According to a statement from the U.S. Attorney’s Office, Prophet also pleaded to attempted extortion and Ritchie to attempted extortion and violent crime in aid of racketeering. In February, over 100 federal agents and police descended on Ironworkers Local 401, one of the biggest and most powerful unions in the Philadelphia area, sweeping up officials and members alleged to be part of the conspiracy. The federal indictment spans over 60 pages, alleging a coordinated effort by a network of union associates to locate and identify construction projects that used non-union workers (or the rival carpenters’ union) to do “ironwork.”
The Charlestown-based Teamsters Local 25 — the crew that drives for most TV and movie productions made in Massachusetts — reportedly harassed and threatened the cast and crew of Bravo’s “Top Chef” while the show was filming in Milton earlier this summer, but a network source said the ugly incident won’t deter them from returning to Boston in the future.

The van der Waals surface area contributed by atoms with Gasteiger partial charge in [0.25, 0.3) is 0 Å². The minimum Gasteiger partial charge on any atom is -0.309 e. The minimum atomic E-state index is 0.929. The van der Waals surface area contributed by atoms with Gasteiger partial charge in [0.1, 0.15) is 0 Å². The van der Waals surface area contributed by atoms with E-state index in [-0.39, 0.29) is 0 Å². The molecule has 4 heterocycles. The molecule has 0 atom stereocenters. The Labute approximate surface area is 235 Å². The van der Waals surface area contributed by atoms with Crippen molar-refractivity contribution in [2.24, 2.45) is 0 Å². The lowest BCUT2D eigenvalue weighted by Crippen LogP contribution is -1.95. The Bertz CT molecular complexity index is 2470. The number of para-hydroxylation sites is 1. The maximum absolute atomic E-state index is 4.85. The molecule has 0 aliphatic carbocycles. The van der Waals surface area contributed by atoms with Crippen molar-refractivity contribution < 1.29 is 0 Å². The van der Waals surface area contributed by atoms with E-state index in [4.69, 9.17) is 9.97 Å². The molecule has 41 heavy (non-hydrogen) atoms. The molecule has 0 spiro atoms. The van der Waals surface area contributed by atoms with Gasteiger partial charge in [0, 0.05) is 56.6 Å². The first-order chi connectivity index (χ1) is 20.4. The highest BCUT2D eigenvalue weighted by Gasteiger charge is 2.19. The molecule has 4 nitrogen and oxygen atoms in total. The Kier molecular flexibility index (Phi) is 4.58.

“It was an isolated incident but we had a great experience overall shooting in Boston,” the source told the Track. “I don’t think it would prevent us from coming back. Boston is a great city with a lot to offer.”
According to Deadline.com, the Teamsters threw up a picket line while the hit TV cooking competition was filming at the Steel & Rye restaurant in Milton. The union types were miffed because Bravo was using production assistants to drive their cars and not the union. When “Top Chef” star Padma Lakshmi arrived on the set, picketers called her a “(expletive) whore,” our source confirmed, and threatened to “bash that pretty face in.”